Making dreams come true

As I traveled from my home in Richmond, Virginia to Portland, Oregon, I entered Kentucky with a feeling of trepidation. For the next 1300 miles, I would be driving in and out of states where my wife and I would no longer be considered married. Before I left home, Wendy made sure I had our paperwork with me – medical and legal powers of attorney, advanced directive, even my will – because that’s what we had to do to protect our rights in places where our marriage wasn’t recognized.

Within days of our arrival in Portland, on June 28th, the Supreme Court announced its decision that same-sex couples had the constitutional right to marry. Wendy and I were so overwhelmed by emotion that there was nothing we could do but hug each other and cry. But we couldn’t cry for long. We were at Unitarian Universalist General Assembly, and in just ninety minutes, UUs would be gathering for the morning’s general session. There was a celebration to plan.

If you want to get a taste of the joy from that morning, watch the first seventeen minutes of General Session III as President Peter Morales invites same-sex couples to join him on stage, much like President John Behrens did in 1996 when the General Assembly passed an Action of Immediate Witness in “Support of the Right to Marry for Same-Sex Couples.” What an honor it was to celebrate with thousands of UUs who had given so much to this struggle.

We made this happen. We turned what seemed like a far-fetched dream into a reality in our lives. No, we didn’t do it alone. We worked alongside countless others committed to this same goal. But Unitarian Universalists played an undeniable leadership role in this movement. From the very first ceremony of union that a UU minister performed forty or more years ago to the UU role in the 2004 Massachusetts court case, Unitarian Universalists and other people of faith lifted our voices and convinced a nation that love is never wrong.

Thank you for everything you did – every door you knocked on, every conversation you had, every banner you flew, every phone call you made, and every email you sent — to make it possible for Wendy and me and thousands of other couples to share in the legal protections that marriage affords us, and more importantly, to have our love recognized as legitimate and equal.

When we traveled together back across the United States, our marriage was recognized in every state we passed through. What a feeling that was. On July 11 and 12, UU congregations from the Atlantic to the Pacific offered free weddings to same-sex couples in our #justmarriage campaign to celebrate marriage equality. Couples in California, Georgia, Missouri, Michigan, Ohio, and many other places had their marriages recognized, religiously and legally.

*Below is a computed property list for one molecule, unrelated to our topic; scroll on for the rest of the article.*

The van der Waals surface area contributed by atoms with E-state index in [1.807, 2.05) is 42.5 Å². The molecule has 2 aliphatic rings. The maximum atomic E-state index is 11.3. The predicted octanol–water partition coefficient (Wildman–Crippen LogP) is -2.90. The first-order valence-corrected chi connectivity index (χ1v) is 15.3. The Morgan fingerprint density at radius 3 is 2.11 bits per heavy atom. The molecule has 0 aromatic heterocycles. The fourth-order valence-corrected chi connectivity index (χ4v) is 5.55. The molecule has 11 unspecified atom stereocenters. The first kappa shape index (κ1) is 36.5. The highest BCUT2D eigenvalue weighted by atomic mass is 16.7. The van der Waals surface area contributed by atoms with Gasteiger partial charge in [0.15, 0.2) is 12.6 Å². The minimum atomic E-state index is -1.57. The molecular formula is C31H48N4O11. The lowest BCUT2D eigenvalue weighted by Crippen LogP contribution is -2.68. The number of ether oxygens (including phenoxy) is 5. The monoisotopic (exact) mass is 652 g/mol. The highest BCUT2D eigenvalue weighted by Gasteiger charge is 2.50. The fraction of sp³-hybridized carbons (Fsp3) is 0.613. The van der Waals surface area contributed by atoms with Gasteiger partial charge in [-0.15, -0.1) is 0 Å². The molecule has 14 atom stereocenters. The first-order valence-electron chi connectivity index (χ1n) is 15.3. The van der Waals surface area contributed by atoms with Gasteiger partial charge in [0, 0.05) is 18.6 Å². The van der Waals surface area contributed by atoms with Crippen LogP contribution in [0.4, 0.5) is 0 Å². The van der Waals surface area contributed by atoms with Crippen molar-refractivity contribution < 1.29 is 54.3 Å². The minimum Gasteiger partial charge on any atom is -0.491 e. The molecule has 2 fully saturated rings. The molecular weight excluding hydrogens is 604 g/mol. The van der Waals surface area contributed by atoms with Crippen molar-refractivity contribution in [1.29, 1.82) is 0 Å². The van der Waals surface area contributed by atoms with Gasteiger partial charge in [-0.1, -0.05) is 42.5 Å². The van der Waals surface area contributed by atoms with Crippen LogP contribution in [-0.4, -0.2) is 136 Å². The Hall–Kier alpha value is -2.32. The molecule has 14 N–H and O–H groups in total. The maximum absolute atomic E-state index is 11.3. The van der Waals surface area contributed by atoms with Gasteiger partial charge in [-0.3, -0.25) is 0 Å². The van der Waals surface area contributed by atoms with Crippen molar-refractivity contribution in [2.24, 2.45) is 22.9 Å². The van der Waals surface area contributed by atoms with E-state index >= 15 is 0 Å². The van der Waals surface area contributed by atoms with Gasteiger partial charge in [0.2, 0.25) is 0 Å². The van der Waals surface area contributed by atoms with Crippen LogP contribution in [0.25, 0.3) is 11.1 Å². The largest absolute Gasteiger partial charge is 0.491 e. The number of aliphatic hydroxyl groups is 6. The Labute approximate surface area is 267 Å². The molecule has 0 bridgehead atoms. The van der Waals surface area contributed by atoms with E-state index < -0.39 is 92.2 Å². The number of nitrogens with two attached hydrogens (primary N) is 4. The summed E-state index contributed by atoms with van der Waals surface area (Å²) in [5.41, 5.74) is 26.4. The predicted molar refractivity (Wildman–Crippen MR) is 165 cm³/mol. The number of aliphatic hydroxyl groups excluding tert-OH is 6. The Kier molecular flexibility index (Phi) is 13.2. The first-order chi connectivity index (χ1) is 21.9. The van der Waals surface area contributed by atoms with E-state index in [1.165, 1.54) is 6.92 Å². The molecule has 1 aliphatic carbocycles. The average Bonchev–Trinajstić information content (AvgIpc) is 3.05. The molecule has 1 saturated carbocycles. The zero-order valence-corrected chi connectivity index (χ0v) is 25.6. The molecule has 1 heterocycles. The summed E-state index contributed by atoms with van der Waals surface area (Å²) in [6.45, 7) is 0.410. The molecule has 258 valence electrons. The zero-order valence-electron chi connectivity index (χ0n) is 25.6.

Marriage equality was a momentous victory, but our work is not over. We will work to ensure that LGBTQ people are protected from discrimination in housing, employment, education, and public accommodation. The Multicultural Ministries Sharing Project showed us that although marriage equality is important to many, income inequality tops the list of issues for LGBTQ UUs. LGBTQ people make less, are hired less often, and are fired more. The Equality Act, introduced in the US Senate (S. 1858) on July 25, 2015, amends the Civil Rights Act of 1964 to explicitly prohibit discrimination based on sexual orientation and gender identity, while expanding protections against discrimination for women. Far and beyond legal protection, we still have much work to do in shifting social and cultural norms to stop and interrupt violence against LGBTQ people. Studies by advocacy organizations like the National Black Justice Coalition  lift up the disproportionate discrimination face by Black transgender people.

Many of us never imagined that we would live to see marriage equality. Let’s make full protection- legal, cultural and social- for LGBTQ people happen in our lifetimes. We just did the impossible. We can do it again.

And what other dreams – dreams which might seem unreachable today — can we accomplish in the next twenty years?

(Originally posted on 7/28/2015)